“A child is born in Massachusetts… then what happens?”

That’s the important question that the new website EC 101 tries to answer for parents, providers, policymakers, and philanthropists who want to promote healthy childhood development across Massachusetts by mapping out the state’s many early childhood programs and resources.

Ideally, Brian Gold says, the answer to What happens after a child is born? should be that children “grow and thrive.” Gold is the executive director of the Massachusetts Early Childhood Funder Collaborative, a group of individuals and foundations that worked with the Rennie Center for Education Research & Policy to create EC 101 (short for Early Childhood 101).

But Gold — as a professional, a former foster parent, and the father of a 15-month-old child — sees a clear need for more clarity.

To create this clarity, EC 101’s goal is to tame the state’s complex early childhood system by creating “a visual, accessible format that allows for clear understanding of the current conditions of the early childhood landscape.”

To do this, the website draws on feedback from parents, stakeholders, and experts as well as on state and national research to create an interactive tool that’s full of information. The website can also be translated into multiple languages, everything from Albanian and Chinese to Thai and Yiddish.

An EC 101 webinar is posted above.

One important distinction that EC 101 makes is that there are early childhood systems – and there’s a “non-system.”

The systems include the “services, programs, and professionals that families and children interact with in the first five years of life” in four different areas that can be explored on the website. These areas are:

health and wellbeing

family & caregiver support

education and care, and

community engagement

The early childhood “non-system” includes gaps and misalignments that make it hard for families to access what they need.

As EC 101’s website explains, “During pregnancy, families are usually looked after by their primary care doctor or women’s health specialist as they navigate the childbearing experience. However, once that child enters the world, families are on their own to learn new skills and navigate new experiences every day. This includes balancing children and career, which can be a significant stressor for parents.”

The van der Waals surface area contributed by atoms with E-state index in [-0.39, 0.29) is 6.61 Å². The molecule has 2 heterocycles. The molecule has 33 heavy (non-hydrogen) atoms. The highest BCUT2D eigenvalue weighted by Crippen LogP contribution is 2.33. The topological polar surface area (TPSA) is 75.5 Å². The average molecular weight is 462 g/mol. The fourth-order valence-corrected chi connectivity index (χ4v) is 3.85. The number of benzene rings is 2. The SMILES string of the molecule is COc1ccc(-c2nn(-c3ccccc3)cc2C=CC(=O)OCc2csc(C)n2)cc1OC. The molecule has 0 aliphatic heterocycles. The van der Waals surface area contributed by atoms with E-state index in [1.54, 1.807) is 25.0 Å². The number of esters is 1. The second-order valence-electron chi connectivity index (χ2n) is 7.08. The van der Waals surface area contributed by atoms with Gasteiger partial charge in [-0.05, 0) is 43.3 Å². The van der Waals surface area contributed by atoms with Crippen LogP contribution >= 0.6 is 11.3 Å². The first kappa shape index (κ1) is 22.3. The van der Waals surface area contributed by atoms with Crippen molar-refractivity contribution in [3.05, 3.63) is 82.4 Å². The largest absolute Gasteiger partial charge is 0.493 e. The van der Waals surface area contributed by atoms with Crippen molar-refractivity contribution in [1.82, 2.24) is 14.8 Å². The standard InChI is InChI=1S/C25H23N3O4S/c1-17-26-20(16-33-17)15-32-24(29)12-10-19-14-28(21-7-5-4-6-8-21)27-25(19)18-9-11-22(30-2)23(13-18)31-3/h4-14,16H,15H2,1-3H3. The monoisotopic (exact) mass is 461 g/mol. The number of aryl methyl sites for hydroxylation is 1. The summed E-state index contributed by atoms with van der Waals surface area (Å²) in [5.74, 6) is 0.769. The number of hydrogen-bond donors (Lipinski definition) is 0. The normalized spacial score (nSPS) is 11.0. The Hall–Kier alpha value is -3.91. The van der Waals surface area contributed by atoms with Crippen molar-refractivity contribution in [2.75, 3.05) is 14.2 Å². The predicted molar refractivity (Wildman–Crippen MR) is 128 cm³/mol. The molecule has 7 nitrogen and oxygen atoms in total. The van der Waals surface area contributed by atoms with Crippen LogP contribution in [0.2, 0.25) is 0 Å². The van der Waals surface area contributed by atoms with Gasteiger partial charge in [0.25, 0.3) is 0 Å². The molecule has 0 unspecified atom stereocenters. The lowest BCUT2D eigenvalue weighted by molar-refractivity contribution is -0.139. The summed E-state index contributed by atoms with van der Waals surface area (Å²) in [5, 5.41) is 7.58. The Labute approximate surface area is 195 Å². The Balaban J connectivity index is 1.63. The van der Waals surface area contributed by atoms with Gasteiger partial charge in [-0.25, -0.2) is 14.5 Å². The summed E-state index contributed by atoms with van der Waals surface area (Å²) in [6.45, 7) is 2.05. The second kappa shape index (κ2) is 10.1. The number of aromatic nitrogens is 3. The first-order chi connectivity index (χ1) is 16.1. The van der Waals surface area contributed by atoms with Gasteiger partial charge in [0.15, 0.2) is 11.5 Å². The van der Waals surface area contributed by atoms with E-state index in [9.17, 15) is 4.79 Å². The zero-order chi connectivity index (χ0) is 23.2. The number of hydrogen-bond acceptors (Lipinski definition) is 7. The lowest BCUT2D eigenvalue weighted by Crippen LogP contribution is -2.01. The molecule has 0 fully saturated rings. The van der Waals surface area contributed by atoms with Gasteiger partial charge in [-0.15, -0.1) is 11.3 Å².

“Many of the services that families and children engage with are connected to multiple systems. However, this does not mean that the systems themselves interact in reality. In fact, many services for young children and their families operate in isolation from each other.”

The result is, “ineffectiveness, inefficiency, and significant equity issues. Families who possess social capital and strong networks to navigate various systems are able to access what they need, when they need it; families without these advantages may have significant challenges.”

In addition to exploring systems and non-systems, EC 101 lets users chronologically “Explore the journeys that Massachusetts families and young children take through the first 5 years of life, and the various systems they interact with along the way.”

The website also has a useful glossary that explains terms like Early Head Start, subsidized child care, and early intervention. There’s also information on related state agencies and on developmental milestones.

A link called “Our Vision” describes the comprehensive system that Massachusetts could have and includes a “Get Involved!” section that shares information on advocacy efforts, legislative work, business support for early childhood, and philanthropic opportunities. There’s even a place to provide feedback about the website to help it grow.

Please explore the website and share it with parents, providers, and other stakeholders. And fill out this survey about how you might use EC 101 or to share any feedback you have.

The more that everyone knows about early childhood, the better off young children in Massachusetts will be.